The state retains control of many hackers by teaching a “cog in the machine” mentality (p. 36) to them. This goes against the current historical trend of the crisis of state social cohesion. Hackers, among tomorrow’s educated youth, reject the “nation”. The true trend is that the youth are becoming increasingly difficult to use as nationalistic automatons, and must directly be affected morally in order to compel them to do anything. They are more morally affected by their peers, who reject state authority, than they are by the state. This trend ought to be encouraged if technology is to move in the direction favorable to freedom.

Part of the war of position of the hackers is their encouragement of legislation to counter surveillance, as explained (p. 41-49). However, this is not possible unless in a small country where rulers can more easily be known to be violating their mandate and easily held accountable. In a larger country, it is far harder to know when legislation and treaties are violated by the government itself. Hacker culture is also part of the war of position, as transnational civil society has proven overwhelmingly sympathetic to the hacker activist element (p. 68). Cryptographic tools are the key option in the maneuver warfare of hackers to circumvent the prying eyes of states, because they subvert the ability of governments to threaten violence to stop information (p. 59-65). Violence cannot be used when the source of the information is unknown.

A fascinating observation shared by Assange is the fact that there seems to be only two kinds of escape from the “totalitarian surveillance society”. One is the path of the hackers (people who are trained and willing to take apart and understand systems to conquer them) and the other is the path of the neo-luddites (people who simply avoid communication technology to escape surveillance, but become politically irrelevant as a result) (p. 62-63). With the larger public, there could arise the problem of self-censorship, in which true political grievances go unexpressed because all people know they are being listened to and don’t want to be investigated or harassed (p. 65).
The end of the book looks beyond the apparent dystopia forming around us, to imagine a better world through free technology and information (p. 149-161). Most importantly, technology has a life of its own and can run free from the hands of the powerful and even its own creators:
“Technology and science is not neutral. There are particular forms of technology that can give us these fundamental rights and freedoms that many people have aspired to for long” (p. 151)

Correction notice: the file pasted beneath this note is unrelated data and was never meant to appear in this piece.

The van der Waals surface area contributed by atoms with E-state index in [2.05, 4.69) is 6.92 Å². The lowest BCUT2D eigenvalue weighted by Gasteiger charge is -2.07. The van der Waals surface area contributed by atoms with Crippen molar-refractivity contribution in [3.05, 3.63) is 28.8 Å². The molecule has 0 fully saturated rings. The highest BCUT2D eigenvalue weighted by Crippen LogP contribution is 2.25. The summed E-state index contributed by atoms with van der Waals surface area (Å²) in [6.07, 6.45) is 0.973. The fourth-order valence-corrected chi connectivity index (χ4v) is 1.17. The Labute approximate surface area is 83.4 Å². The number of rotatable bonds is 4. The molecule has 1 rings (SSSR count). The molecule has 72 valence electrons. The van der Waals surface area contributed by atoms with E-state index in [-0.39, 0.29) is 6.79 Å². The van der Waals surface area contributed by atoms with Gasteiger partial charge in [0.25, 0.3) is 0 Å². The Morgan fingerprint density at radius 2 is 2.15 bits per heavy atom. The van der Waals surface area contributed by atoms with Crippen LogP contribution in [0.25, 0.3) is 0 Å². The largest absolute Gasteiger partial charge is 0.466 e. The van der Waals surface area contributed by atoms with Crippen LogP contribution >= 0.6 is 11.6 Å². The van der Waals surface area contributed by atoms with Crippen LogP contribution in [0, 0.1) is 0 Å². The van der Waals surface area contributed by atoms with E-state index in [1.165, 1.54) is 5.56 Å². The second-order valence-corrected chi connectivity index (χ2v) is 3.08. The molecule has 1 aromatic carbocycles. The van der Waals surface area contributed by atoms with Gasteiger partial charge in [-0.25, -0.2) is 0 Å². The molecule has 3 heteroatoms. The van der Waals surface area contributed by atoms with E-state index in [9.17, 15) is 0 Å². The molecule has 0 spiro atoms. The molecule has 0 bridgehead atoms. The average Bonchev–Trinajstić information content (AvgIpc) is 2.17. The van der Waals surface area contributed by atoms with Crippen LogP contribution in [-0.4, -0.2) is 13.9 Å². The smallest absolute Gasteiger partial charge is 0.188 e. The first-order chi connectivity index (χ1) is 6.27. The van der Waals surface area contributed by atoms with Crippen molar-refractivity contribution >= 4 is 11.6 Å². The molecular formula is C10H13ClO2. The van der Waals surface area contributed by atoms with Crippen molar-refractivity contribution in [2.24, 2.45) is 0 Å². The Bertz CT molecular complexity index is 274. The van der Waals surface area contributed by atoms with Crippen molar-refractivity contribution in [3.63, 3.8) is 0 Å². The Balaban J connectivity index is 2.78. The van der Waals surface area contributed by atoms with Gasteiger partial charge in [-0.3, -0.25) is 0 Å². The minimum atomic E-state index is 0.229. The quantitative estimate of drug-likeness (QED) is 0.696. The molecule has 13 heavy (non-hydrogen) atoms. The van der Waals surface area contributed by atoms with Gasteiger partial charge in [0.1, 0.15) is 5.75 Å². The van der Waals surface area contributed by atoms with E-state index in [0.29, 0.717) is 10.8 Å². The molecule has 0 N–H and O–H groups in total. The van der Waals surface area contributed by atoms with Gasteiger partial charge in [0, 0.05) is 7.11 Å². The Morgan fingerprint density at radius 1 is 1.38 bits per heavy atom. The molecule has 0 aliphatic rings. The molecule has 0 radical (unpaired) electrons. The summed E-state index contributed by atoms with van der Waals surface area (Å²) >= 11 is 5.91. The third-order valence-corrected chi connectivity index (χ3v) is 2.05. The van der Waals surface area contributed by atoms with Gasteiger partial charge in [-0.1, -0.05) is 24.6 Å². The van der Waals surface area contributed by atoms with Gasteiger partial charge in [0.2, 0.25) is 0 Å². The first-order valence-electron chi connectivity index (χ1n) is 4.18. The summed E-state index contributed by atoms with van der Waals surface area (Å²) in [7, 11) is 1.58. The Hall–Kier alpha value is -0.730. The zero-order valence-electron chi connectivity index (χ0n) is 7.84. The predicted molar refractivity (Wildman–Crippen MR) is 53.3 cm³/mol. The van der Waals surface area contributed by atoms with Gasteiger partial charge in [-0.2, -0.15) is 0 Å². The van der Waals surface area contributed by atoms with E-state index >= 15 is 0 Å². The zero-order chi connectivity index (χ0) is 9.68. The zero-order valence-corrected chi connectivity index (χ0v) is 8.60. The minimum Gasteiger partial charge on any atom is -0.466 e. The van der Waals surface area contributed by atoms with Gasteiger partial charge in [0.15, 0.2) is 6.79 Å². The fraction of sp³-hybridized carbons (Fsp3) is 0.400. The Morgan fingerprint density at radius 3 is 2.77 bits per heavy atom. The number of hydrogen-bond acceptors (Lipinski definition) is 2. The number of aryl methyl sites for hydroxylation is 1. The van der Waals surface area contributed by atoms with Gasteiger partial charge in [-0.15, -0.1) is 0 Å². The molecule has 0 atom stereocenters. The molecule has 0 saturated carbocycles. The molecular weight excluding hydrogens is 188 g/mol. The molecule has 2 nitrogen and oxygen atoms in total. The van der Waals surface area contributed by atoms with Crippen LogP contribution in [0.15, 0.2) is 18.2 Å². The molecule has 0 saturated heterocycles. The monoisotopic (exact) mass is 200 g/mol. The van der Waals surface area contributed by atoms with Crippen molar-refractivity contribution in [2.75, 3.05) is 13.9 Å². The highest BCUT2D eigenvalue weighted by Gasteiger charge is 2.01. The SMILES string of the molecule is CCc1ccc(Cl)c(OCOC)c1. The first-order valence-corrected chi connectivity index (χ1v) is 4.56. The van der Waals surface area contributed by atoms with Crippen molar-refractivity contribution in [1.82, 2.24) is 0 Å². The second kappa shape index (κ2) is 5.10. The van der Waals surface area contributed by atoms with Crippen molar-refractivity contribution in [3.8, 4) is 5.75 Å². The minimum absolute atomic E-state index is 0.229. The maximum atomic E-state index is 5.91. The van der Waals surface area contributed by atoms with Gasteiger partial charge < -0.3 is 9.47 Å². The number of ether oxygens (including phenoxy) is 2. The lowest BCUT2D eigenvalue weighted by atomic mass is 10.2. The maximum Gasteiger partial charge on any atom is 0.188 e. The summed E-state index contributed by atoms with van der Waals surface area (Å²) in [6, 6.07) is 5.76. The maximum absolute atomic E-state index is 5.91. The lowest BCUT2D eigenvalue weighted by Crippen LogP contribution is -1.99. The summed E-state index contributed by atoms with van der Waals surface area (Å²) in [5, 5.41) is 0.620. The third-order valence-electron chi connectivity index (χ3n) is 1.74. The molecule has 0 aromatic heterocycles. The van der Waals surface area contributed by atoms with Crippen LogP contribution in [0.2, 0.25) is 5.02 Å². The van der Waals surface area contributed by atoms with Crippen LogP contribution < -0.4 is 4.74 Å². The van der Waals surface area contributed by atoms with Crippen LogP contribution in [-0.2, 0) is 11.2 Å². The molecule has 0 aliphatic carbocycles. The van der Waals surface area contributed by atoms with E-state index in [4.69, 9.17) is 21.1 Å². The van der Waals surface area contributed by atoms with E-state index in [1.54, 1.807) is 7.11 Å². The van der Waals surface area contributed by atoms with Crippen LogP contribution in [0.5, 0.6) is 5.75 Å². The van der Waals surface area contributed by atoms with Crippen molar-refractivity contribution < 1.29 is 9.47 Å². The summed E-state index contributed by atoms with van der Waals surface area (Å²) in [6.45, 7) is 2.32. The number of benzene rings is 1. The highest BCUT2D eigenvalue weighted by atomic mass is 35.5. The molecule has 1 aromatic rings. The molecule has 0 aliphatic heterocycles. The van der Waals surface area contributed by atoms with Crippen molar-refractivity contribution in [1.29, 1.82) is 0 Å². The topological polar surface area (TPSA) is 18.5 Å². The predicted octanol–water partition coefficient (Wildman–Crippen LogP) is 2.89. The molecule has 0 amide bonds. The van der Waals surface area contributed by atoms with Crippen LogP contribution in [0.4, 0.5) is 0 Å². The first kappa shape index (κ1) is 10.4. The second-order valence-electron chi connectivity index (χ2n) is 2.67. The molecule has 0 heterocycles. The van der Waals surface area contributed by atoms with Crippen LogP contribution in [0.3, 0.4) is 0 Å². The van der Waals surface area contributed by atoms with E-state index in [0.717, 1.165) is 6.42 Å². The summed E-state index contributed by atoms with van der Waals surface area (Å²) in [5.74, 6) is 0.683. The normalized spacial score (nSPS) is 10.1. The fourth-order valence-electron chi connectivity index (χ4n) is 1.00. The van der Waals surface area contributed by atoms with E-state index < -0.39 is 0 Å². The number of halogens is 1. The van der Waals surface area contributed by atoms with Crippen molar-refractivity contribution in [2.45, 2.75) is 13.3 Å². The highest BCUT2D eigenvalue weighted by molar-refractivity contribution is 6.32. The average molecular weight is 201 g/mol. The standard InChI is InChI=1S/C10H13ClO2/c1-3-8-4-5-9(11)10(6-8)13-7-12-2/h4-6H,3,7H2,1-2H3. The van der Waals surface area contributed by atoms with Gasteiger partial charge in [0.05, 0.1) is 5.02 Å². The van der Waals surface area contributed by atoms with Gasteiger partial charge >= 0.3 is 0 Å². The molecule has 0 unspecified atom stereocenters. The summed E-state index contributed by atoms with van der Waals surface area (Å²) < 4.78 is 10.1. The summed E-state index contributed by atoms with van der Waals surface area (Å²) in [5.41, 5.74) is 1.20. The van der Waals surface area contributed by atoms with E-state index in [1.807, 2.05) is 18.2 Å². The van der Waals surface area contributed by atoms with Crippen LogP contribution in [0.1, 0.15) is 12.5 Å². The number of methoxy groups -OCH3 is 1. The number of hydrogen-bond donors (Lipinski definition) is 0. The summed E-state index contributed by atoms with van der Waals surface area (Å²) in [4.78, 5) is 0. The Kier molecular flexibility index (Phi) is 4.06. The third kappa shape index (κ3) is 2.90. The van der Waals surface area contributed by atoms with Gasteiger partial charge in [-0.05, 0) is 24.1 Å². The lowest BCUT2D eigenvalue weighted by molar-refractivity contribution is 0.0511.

Compare this with the fact that the political vision of the modern world has really always been in favor of liberty and equality. Nothing could be more foolish than to throw away an opportunity to impose those revolutionary images in the architecture of our world with technology. A free world requires free software and free access to technology (p. 152-153). We must make the world hacker-friendly, and the key to this is to win the war of opinion and education to create individuals who are both skilled and free thinkers with a strong ability to chastise the powers that be when they are behaving in an undemocratic way.  Making the world hacker-friendly could go beyond mere internet freedom to the real world, with 3D printing and other technologies to allow people to “build their own three-dimensional objects” (p. 153). This DIY technological world threatens to debase states and monopolistic firms in the world, which is why it is so necessary to win the popular battle of encouraging a decentralized culture which maximally values freedom.

Only a small amount of the book’s attention is paid to the human element in the fight for freer information and technology. However, hackers are characterized as being “away from our national identity” (p. 156) and have their own “common consciousness”. Transnational in nature, the democratic conquest of technology is necessarily something that must leave the current kind of state behind in the pages of history. More hopeful is the prospect that a generation of new political minds will arise who understand the internet and the democratization of technology, and know it is unstoppable and necessary (p. 157). In this sense, the web freedom controversy can be seen as a conflict between the global youth and the current old geopolitical states system. Perhaps those of us who wish to understand the future should regard the controversy in a non-emotional way as a necessary part of a historical social transition.

However, Assange considers the pessimistic scenario to be a far more likely outcome, and is more committed to cautioning people on the emerging technological dystopia than positing a utopia (p. 159). If the dystopia is certain, the only way to oppose it is through a “high-tech rebel elite” (p. 161) because only the hackers hold the key to lifting technologically-imposed injustice. Highlighting the most positive trend that could be taken by accelerating technological progress is the observation that global problems simply necessitate the global freedom of information enabled by the internet (p. 131). Thwarting this freedom could seriously hamper the ability of humanity to articulate and address their primary concerns or avert catastrophes of civilization. There must be a “self-knowing of human civilization” (p. 158), meaning that the world of the future must be a hacker’s world, occupied and led by those individuals who play with technology and, driven by their curiosity, truly conquer the machines our new world has been suspended upon. 

By Harry J. Bentham - More articles by Harry J. Bentham

Originally published at h+ Magazine on 23 August 2013